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Carol Bellamy
This is going to set the country back
 real 28k

Wednesday, 23 February, 2000, 15:39 GMT
Mozambique: Worst still to come


Many have been driven from their homes by the floods


Aid agencies are warning that the humanitarian crisis in Mozambique is likely to worsen before it improves.

The Mozambican Goverment and the United Nations have launched an urgent $13m appeal for immediate humanitarian aid, as a tropical cyclone compounded the effects of earlier flooding.

Hundreds of thousands of people are estimated to be at risk, primarily from diseases.

And analysts suggest that Mozambique is likely to be dependent on food aid for at least the next six months.


The worst is still happening ... There is no food, little clean water and it's still storming
Unicef's Carol Bellamy
The government has asked for more than $65m (40m) to help to rebuild the country's roads, bridges and power supplies, once the floods subside.

Carol Bellamy, the executive director of the UN Children's Fund (Unicef) says agencies cannot put an exact figure on the amount of aid needed, but makes it clear the crisis is worsening.

"It's an absolute disaster. This country was one of the success stories - but what a knock-down blow," she said.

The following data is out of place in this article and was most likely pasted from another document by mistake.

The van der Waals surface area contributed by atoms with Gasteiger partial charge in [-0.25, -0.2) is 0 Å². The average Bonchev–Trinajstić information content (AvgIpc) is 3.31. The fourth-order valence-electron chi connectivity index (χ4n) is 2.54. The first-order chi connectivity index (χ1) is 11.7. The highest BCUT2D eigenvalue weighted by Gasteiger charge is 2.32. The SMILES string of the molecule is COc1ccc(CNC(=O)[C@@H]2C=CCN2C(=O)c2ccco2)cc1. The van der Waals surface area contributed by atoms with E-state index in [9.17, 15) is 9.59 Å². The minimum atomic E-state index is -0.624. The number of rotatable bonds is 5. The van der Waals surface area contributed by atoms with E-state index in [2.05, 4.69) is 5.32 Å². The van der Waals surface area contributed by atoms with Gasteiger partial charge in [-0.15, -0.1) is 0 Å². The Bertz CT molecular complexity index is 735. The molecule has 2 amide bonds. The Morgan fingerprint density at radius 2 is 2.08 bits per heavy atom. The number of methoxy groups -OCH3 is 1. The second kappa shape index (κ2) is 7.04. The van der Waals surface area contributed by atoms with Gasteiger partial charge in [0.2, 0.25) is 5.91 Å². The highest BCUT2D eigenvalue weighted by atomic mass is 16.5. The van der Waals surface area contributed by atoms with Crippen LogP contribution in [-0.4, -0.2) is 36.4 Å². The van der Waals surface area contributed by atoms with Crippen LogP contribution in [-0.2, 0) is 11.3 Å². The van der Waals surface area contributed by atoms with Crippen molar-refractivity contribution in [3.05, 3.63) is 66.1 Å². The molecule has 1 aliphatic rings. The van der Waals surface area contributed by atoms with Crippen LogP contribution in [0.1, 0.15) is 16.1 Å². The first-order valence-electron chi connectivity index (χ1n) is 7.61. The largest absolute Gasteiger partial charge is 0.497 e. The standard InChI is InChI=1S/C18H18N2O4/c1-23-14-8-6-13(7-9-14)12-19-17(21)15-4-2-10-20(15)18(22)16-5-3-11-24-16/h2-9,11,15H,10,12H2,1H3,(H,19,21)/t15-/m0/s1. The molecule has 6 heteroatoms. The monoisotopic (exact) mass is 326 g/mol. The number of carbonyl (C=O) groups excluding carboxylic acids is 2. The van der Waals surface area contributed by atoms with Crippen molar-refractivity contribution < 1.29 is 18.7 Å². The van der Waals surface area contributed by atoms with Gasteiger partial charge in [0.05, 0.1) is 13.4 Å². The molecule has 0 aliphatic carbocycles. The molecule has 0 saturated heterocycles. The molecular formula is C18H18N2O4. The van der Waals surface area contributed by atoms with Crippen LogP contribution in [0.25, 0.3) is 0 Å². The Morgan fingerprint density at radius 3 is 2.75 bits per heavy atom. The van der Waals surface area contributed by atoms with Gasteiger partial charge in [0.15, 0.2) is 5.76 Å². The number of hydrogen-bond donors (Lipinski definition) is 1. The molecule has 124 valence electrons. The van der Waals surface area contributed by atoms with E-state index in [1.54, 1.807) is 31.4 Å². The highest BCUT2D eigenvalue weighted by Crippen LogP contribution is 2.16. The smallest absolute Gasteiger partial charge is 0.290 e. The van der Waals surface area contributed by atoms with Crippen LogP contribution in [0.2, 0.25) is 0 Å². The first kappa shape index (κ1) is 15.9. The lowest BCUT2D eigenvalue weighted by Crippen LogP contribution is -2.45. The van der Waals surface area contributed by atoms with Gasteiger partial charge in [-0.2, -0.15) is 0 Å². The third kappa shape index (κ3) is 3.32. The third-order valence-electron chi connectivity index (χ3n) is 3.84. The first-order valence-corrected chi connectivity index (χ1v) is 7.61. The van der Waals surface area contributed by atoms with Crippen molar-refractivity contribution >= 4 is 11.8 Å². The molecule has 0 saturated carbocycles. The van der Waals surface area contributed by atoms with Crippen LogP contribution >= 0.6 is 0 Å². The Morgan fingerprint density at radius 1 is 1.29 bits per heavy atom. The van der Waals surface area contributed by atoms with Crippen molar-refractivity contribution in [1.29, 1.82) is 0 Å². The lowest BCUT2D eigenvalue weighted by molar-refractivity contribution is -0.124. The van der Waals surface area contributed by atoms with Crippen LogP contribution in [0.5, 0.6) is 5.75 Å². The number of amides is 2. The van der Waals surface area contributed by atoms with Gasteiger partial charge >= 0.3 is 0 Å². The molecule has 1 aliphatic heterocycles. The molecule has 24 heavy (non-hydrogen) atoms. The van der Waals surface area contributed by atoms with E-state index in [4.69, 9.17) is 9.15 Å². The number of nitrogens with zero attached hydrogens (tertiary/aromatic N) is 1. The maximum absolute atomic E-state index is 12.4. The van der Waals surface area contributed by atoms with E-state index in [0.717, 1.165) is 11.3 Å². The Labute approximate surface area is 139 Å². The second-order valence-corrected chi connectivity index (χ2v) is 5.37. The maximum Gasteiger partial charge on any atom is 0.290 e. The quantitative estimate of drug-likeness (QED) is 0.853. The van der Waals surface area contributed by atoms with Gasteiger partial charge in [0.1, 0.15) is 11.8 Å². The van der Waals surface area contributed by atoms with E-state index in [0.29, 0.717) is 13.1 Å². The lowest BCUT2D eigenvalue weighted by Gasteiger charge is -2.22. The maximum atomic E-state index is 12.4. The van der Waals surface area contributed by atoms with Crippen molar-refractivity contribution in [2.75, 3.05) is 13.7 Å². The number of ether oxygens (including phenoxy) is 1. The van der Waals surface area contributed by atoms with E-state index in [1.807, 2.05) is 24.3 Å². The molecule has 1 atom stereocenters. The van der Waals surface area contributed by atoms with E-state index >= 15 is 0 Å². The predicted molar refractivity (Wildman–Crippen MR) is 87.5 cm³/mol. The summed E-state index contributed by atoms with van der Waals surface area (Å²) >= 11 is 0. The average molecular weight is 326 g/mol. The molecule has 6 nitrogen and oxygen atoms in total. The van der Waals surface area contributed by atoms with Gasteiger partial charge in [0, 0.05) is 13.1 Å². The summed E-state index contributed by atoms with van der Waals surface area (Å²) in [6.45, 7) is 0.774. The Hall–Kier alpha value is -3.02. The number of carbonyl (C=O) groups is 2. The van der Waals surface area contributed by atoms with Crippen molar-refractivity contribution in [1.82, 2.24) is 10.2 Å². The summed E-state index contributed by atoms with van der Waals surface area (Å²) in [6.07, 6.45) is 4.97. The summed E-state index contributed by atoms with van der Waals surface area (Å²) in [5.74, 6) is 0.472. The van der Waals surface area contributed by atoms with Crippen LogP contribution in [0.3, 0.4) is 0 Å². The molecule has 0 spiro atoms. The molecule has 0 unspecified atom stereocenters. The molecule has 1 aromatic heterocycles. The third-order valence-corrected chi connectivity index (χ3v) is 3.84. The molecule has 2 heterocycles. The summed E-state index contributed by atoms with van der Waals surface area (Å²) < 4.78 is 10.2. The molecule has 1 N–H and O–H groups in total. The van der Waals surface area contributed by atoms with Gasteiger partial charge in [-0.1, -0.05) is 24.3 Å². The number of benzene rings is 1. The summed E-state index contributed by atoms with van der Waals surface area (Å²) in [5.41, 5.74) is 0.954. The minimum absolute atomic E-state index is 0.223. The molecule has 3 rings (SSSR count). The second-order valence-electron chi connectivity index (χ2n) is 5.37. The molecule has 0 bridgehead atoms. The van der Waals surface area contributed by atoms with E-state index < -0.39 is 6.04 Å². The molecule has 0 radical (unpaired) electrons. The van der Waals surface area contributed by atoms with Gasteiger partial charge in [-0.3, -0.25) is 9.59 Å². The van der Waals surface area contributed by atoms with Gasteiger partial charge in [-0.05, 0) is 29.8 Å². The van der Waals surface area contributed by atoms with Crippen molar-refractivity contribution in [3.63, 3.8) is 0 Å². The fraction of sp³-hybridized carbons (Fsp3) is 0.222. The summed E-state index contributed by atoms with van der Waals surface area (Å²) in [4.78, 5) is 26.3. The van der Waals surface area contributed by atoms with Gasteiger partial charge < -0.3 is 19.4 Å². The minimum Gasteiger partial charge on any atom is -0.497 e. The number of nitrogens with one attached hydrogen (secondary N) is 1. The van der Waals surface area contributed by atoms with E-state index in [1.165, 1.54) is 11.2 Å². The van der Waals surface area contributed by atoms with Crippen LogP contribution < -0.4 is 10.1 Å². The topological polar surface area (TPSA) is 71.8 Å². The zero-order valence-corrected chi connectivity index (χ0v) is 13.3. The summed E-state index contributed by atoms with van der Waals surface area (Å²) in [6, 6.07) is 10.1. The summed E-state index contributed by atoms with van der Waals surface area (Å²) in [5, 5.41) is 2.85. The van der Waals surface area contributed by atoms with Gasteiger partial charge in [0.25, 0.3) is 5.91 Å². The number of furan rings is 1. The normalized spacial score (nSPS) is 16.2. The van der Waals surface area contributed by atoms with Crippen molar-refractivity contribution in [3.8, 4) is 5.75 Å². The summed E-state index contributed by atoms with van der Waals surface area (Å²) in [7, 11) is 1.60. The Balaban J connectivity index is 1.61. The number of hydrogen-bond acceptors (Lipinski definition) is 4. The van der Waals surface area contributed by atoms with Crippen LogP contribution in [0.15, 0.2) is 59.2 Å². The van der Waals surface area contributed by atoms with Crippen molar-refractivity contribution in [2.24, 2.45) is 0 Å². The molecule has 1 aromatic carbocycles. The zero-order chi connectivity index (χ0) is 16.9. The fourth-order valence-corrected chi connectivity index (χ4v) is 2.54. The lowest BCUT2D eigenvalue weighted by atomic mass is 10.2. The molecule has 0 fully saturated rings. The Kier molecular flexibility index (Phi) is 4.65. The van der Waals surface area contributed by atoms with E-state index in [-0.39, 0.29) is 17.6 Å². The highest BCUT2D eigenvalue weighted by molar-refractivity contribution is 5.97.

"The impact is both immediate and will be long-standing. I don't think you can estimate how long it is going to take them to recover."


It's definitely a major scale disaster
Red Cross Official Marielise Berg-Sonne
Aid workers have warned that cholera, malaria and meningitis are all likely to hit, and the hundreds of thousands driven to cramped refuge on high ground are most at risk.

Water-borne diseases have already begun claiming their first victims.

Logistical nightmare

With much of Mozambique submerged beneath muddy water, aid can only be delivered by air - a logistical nightmare.

Once food can be got through, the UN's relief arm, the World Food Programme, say they only have enough food stockpiled to feed about 300,000 displaced people for three months.

Food aid The UN needs helicopters to deliver more aid
Unicef's Ian Macleod in the capital, Maputo, told the BBC that the immediate priority for Unicef is to try to get vaccines delivered around the country to tackle the threat of disease - and transport is urgently needed to do this.

Currently, he says only three South African helicopters are delivering food aid and emergency supplies to the hundreds of thousands of people trapped by floods in Mozambique.

French planes have also been ferrying material to larger towns from Maputo, but help from other nations is slow to materialise - even more than two weeks after the floods began.

Many remote areas have still to be reached.

The fear is that disease will have claimed a significant number of lives by then, in a country that was just finding its feet after being ravaged by a 15-year civil war.

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See also:
22 Feb 00 |  Africa
Fears rise for homeless villagers
18 Feb 00 |  Africa
Disease and hunger threaten Mozambique
21 Feb 00 |  Africa
Mozambique's floods: In pictures
11 Feb 00 |  Africa
Africa's flood misery
11 Feb 00 |  Africa
African deluge set to continue
08 Feb 00 |  Africa
Flood disaster hits southern Africa

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